Ryan Fleur, executive director of the Philadelphia Orchestra, told the Global Times on Friday that the 50th anniversary celebration was a collaborative endeavor from both sides, which was made possible by the invitation from The Chinese People's Association for Friendship with Foreign Countries that has been their partner since 1973.
But the connection of the orchestra with China goes back even further: As early as the 1940s, the orchestra staged concerts to raise funds for China's Eighth Route Army led by the Communist Party of China (CPC), in their resistance against Japanese aggression during World War II.
"It was a great achievement. Both China and the US want to celebrate the 50th anniversary of the tour, which was a historic event. Music had a profound impact on people's lives, and the orchestras' performance in 1973 was a life-changing event for many people," Tarnopolsky told the Global Times in a previous interview.
Adding to that, the CEO gave a glimpse into the perceived future.
"We're planning the next 50 years. And we also have another Chinese Lunar New Year concert planned in Philadelphia, so we'll be celebrating Chinese Lunar New Year in January."
Exchanges beyond music
Visits by the Philadelphia Orchestra to China over the years have been very influential to musicians from the two countries. They not only get to share the same stage, but also have exchanges beyond the musical arena.
Fifty years has passed, contributions by two members of the then Central Philharmonic (now China National Symphony Orchestra), 90-year-old Zhu Xinren and 88-year-old Yang Shi, in training with US musicians continue to be unforgettable experiences.
Eugene Ormandy, the then conductor of the Philadelphia Orchestra until 1980, and other US musicians watched a performance by their Chinese counterparts on September 15, 1973. They showed great interest in the string ensemble Two Springs Reflect the Moon, which had just been adapted by Wu Zuqiang, leader of the composition group of the Central Philharmonic. The charm of Chinese melody immediately attracted them.
"They asked to get the score sheets in the hopes of performing it in the US. It was just finished a year before by Wu and the debut had made it possible for it to head to the US stage," violinist Zhu recalled.
Chinese conductor Li Delun led the Chinese orchestra in a performance of one movement from Beethoven's Fifth Symphony. He then handed his baton to Ormandy and requested that he conduct the next movement. Ormandy led the orchestra to thunderous applause.
"Music connects the world. He also praised us young performers for our strong receptivity. This can be said to have been a worldwide cooperation," said Zhu.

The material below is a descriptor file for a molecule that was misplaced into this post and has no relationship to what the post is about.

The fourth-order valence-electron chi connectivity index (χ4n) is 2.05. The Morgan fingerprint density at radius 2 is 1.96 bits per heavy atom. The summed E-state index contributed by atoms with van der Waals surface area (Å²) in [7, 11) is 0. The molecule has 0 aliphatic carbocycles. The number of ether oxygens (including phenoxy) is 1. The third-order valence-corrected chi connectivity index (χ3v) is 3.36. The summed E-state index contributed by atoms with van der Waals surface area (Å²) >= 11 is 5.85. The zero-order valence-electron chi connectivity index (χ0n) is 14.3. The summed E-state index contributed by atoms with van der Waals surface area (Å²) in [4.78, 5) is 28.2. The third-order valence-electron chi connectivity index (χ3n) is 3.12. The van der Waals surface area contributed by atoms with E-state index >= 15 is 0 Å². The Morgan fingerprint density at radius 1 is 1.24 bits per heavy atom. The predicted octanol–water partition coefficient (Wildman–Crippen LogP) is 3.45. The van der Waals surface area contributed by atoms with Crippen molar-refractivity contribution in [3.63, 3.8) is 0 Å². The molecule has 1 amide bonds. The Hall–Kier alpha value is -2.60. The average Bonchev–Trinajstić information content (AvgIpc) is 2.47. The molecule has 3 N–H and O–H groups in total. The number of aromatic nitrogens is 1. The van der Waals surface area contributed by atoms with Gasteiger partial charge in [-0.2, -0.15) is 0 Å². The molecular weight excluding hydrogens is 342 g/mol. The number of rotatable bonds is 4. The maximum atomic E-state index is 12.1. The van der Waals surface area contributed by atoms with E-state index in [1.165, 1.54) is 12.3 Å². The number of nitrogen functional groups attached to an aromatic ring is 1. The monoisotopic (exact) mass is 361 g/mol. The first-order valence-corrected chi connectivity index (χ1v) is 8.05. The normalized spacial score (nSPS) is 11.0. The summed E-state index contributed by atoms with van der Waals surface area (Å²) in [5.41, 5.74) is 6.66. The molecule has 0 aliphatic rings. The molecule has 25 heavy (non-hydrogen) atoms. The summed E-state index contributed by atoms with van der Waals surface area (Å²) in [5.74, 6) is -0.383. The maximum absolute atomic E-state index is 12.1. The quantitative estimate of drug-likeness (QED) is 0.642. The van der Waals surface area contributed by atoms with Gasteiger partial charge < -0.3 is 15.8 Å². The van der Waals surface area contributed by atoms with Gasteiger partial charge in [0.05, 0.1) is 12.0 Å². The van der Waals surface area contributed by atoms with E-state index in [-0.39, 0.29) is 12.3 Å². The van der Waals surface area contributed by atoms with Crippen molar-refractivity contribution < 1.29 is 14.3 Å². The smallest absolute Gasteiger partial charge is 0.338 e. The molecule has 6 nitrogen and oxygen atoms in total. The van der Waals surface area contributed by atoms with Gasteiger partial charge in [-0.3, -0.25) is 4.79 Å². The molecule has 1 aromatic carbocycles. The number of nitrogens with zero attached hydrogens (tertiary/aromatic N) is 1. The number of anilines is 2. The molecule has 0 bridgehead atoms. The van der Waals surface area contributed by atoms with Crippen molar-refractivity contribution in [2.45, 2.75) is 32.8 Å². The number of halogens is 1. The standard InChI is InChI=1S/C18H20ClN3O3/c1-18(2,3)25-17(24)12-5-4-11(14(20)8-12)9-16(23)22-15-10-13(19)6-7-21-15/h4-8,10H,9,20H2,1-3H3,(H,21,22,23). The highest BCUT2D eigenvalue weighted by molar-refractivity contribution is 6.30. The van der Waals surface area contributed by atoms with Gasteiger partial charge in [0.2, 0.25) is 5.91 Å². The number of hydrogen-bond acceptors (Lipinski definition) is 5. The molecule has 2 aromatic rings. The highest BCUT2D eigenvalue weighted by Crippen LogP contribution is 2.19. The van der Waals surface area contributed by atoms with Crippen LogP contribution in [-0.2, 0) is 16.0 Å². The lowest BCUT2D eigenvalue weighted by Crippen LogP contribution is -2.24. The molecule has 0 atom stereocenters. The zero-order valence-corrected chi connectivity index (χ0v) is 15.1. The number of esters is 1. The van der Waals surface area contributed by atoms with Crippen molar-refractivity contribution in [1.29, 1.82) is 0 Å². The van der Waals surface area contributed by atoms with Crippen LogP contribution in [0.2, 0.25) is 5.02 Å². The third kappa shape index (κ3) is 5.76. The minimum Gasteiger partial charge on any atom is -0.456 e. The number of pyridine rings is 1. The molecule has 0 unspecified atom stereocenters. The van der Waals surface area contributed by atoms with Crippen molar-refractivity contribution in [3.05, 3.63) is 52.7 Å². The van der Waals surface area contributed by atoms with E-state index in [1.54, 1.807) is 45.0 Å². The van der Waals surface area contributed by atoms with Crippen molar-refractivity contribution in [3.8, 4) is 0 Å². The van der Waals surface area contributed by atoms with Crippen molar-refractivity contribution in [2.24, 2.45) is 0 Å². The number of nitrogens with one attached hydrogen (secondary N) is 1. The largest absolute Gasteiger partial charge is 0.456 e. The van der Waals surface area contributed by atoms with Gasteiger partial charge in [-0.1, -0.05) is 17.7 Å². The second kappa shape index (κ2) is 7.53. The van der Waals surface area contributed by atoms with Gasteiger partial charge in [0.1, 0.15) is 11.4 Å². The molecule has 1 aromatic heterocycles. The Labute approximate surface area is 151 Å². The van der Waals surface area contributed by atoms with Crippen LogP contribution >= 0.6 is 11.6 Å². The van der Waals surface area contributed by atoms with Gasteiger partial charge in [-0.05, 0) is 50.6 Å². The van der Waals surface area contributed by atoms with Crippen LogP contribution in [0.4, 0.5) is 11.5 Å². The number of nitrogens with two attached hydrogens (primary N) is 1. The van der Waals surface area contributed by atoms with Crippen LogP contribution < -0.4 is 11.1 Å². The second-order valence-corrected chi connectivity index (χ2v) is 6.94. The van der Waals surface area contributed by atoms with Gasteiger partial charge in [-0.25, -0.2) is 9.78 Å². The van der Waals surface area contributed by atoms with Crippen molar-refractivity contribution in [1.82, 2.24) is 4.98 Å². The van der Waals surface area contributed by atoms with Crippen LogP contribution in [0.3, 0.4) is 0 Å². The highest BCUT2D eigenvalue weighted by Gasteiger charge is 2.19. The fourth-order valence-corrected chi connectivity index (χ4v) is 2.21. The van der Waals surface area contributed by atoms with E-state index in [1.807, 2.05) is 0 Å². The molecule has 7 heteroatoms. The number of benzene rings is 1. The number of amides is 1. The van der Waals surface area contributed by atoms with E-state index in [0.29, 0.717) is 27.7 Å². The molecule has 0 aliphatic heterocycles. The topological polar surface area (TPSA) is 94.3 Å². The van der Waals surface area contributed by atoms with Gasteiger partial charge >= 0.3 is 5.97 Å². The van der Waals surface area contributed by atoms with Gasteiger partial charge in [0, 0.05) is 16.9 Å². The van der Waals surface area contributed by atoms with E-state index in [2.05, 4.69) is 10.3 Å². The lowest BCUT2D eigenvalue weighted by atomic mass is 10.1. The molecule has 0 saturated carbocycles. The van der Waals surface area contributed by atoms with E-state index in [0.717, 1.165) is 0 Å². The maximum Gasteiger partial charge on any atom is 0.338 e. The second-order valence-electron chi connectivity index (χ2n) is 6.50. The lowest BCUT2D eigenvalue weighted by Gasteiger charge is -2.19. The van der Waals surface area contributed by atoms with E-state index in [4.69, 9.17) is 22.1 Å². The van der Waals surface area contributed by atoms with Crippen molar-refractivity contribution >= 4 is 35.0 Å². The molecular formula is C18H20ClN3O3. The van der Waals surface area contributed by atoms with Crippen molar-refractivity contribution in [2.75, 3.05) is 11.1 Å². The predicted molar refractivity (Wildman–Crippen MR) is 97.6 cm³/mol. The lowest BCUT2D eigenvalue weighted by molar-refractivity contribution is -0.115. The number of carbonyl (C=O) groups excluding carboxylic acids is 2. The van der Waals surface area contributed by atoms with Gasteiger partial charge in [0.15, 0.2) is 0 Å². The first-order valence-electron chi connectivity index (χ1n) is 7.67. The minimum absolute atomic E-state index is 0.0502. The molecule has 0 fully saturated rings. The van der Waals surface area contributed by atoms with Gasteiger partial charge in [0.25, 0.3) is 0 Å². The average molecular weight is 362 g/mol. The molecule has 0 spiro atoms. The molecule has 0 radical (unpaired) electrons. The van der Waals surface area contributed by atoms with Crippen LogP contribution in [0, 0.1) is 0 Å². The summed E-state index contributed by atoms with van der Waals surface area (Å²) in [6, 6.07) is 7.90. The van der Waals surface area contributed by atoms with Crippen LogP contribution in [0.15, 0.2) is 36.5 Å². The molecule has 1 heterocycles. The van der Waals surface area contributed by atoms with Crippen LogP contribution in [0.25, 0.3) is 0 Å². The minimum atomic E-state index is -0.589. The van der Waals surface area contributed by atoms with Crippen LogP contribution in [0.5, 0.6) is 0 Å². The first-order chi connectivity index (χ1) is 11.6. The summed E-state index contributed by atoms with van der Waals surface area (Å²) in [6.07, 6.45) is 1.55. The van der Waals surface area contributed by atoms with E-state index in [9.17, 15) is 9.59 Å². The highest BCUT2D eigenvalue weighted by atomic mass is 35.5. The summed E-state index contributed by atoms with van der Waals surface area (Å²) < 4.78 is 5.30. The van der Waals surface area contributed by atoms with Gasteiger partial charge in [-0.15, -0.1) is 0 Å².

When musicians had talks after the performances, US musicians were particularly surprised when they saw the musical instruments that their Chinese counterparts held, recalled Yang.
At the time, the conditions under which our orchestra mounted performances were not good as instruments were broken or glued back together, and the scores were old handwritten ones and were pasted together. "They didn't expect that our musicians could play such good music with such instruments."
Musical instruments were given as gifts to each other. Chinese musicians were moved when their US counterparts presented them with instruments such as a clarinet, trumpet, flute, and a set of triangles, as well as scores of famous European and American composers, and hundreds of records and orchestra's professional books.
For the Central Philharmonic, which was facing a difficult period at the time, these instruments and materials solved the orchestra's urgent needs. Yang Shi said: "They sent us a batch of woodwind and brass instruments, which was a timely help. But the instruments we gave them also made them even more surprised and happy."
The Chinese musicians presented pipa, Chinese gongs, erhu, flower drums, and other national musical instruments that best represent Chinese music as gifts to US musicians. Zhu recalled: "The indispensable Chinese musical instrument is the gong. The gong we sent was custom-made by a master from Shandong. The diameter of the gong is 1.1 meters. Their gong is only 60 centimeters. So when they saw that we brought in such a big one, they were all shocked."
This past weekend, China again bestowed another gift to the Philadelphia Orchestra to mark the special occasion: A rare vinyl record of Yellow River.
As Yin Bo, deputy director of the China National Symphony Orchestra, noted on Friday, Chinese and American musicians will collaborate through music to foster cultural understanding among the youth of both nations.
"The gesture from President Xi was an acknowledgment and an incentive for most literary and art workers," Liu Zhiyong, deputy chief of the same orchestra said. "President Xi's reply letter conveyed his sincere aspiration for enhancing extensive cultural exchanges and cooperation between China and the US."